If you look at the bigger picture, the marine environment feels the repercussion of fish feeding. Many reef fishes keep the growth of algae on coral reefs under control by grazing on them. When fish becomes accustomed to humans feeding them with unnatural food like bread, it can affect their natural diet and lead to the overgrowth of algae.

The next time you go on a dive with your buddies, don’t bring any food with you. This way you can make our oceans a safer and healthier place.

Harass underwater creatures

The ocean is not a petting zoo where you can touch animals whenever you please. So no matter how cute or adorable an aquatic organism may seem, divers have no right to touch, chase or torment it for a photo or video opportunity. Such actions can lead to stress which may trigger the animal to produce a hormone called Cortisol. The excessive production of this hormone in the blood can be detrimental to the creature’s health.

If you’re a responsible diver, you know better than to grab a turtle by its shell so it can stay within range of your camera lens or catch a pufferfish and force it to inflate into a ball for your amusement. These are just examples of the kind of actions that are frowned upon in the scuba diving community because they show a lack of respect for marine life.

A few years ago, a video of an SSI Instructor named Mark Scott in Vietnam went viral which garnered a lot of negative feedback from netizens. It showed the instructor manhandling an octopus by pulling it out of its hiding place and stressing the poor animal.

Another video clip of a scuba diver riding the back of an endangered whale shark in Indonesia caused worldwide outrage. As seen on the video, the juvenile whale shark appeared to be in some form of distress as it struggled to swim. The perpetrator and his dive buddies were reportedly arrested for their illegal actions. Whale sharks are listed as ‘endangered’ by the International Union for Conservation of Nature (IUCN) and have been under the protection of the Indonesian law since 2013.

 

Don’t make the same mistake by keeping your hands to yourself. Make it your personal goal to be a good example to your fellow divers by putting the well-being of aquatic creatures at heart. If you see divers harassing marine life, do not turn a blind eye; instead, remind them of their responsibility to respect and protect underwater life.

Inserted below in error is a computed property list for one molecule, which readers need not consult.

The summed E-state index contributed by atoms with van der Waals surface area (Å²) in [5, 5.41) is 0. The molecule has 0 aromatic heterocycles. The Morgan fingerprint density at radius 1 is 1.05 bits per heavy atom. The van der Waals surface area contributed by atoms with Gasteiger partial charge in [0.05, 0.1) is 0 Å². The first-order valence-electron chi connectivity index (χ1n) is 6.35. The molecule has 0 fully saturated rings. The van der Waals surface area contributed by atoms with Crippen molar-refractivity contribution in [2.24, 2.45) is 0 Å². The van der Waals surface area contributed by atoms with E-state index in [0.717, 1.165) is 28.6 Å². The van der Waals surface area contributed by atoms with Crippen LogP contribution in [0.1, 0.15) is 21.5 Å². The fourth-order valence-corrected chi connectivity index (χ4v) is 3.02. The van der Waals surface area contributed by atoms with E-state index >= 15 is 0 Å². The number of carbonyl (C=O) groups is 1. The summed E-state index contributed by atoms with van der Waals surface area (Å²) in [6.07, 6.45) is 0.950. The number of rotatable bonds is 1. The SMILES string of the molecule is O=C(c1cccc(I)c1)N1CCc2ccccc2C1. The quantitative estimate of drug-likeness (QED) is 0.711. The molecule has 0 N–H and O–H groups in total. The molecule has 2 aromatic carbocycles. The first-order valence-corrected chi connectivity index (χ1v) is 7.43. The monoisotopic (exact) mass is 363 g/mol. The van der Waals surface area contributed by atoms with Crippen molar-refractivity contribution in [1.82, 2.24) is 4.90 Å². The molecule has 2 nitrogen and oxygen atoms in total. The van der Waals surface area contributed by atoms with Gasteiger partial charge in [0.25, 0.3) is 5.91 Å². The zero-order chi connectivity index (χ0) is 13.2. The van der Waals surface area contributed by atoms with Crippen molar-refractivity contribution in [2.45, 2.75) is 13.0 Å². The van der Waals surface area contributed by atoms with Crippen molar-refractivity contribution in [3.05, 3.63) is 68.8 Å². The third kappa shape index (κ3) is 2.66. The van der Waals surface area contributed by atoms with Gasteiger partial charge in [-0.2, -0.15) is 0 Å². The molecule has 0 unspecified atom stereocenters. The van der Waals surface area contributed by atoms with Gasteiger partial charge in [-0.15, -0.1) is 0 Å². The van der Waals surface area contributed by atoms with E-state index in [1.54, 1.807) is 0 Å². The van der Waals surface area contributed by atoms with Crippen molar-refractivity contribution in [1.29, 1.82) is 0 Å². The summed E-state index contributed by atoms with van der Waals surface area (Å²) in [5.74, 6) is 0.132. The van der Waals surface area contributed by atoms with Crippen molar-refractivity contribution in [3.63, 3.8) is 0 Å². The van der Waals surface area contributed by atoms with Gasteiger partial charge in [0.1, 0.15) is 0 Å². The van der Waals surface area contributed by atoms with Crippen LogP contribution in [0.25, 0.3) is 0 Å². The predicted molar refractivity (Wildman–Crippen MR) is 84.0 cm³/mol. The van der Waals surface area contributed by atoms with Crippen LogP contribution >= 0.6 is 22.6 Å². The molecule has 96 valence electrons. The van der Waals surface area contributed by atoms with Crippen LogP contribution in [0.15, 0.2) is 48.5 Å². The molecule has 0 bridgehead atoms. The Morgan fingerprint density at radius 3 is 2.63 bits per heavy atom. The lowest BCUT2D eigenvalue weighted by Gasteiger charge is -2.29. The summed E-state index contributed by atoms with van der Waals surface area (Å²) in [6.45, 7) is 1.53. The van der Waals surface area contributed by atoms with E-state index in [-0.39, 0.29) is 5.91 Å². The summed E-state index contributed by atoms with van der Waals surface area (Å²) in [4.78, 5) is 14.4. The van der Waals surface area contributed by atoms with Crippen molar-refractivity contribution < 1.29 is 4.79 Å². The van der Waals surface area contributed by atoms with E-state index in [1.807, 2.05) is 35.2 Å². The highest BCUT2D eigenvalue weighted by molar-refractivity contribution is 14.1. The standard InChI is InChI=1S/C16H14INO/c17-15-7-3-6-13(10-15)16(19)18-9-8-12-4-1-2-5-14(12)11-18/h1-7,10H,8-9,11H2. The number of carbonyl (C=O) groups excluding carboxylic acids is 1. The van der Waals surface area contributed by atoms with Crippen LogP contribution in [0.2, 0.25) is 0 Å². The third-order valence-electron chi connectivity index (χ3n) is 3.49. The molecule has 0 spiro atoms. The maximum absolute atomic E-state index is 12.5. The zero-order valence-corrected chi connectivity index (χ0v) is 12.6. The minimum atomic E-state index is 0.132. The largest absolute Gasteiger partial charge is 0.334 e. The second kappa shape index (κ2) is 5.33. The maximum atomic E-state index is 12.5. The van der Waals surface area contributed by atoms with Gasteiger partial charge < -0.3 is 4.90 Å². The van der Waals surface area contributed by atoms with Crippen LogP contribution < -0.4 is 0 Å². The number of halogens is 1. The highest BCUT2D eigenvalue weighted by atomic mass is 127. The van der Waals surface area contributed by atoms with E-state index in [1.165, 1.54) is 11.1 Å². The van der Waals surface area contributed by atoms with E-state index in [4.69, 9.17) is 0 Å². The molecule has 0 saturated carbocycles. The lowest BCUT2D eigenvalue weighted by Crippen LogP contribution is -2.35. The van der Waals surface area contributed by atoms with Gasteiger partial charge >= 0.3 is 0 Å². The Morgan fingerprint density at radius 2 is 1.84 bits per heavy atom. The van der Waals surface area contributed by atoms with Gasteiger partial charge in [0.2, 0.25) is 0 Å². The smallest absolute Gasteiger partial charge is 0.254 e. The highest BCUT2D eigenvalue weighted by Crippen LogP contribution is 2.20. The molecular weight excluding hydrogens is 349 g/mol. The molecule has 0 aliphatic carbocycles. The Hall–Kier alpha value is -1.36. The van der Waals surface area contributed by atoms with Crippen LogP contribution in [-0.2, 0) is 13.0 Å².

Collect underwater souvenirs

“Take nothing but memories, leave nothing but footprints!”― Chief Si ahl

This meaningful quote is a reminder that there is no better memento of one’s dive adventure than memories. You can also take responsible photos and videos of your underwater adventure which you can share with family and friends when you go back home.

Refrain from collecting underwater keepsakes such as rocks, shells, pieces of corals, and artifacts especially in places where it is prohibited by law. If you care about the environment, the best thing that you can do is to collect obvious trash such as discarded plastic items, bottles and cans and bringing them up to the surface so you can dispose of them properly. You can also report other debris that you might find difficult to remove by yourself to local environmental authorities or institutions so they organize a trash retrieval or clean-up program. Responsible dive centers like Nemo Diving Center supports the worldwide vision of keeping our seas and oceans safe and clean by organizing dive clean-up programs in the UAE. If you are interested to participate in our underwater clean-up programs and other activities, you can visit our dive shop dubai and schedule a trip with us.

Keep these major no-nos in mind and always lead by example to inspire fellow divers to do the same. Be a responsible diver by helping raise awareness and supporting conservation efforts.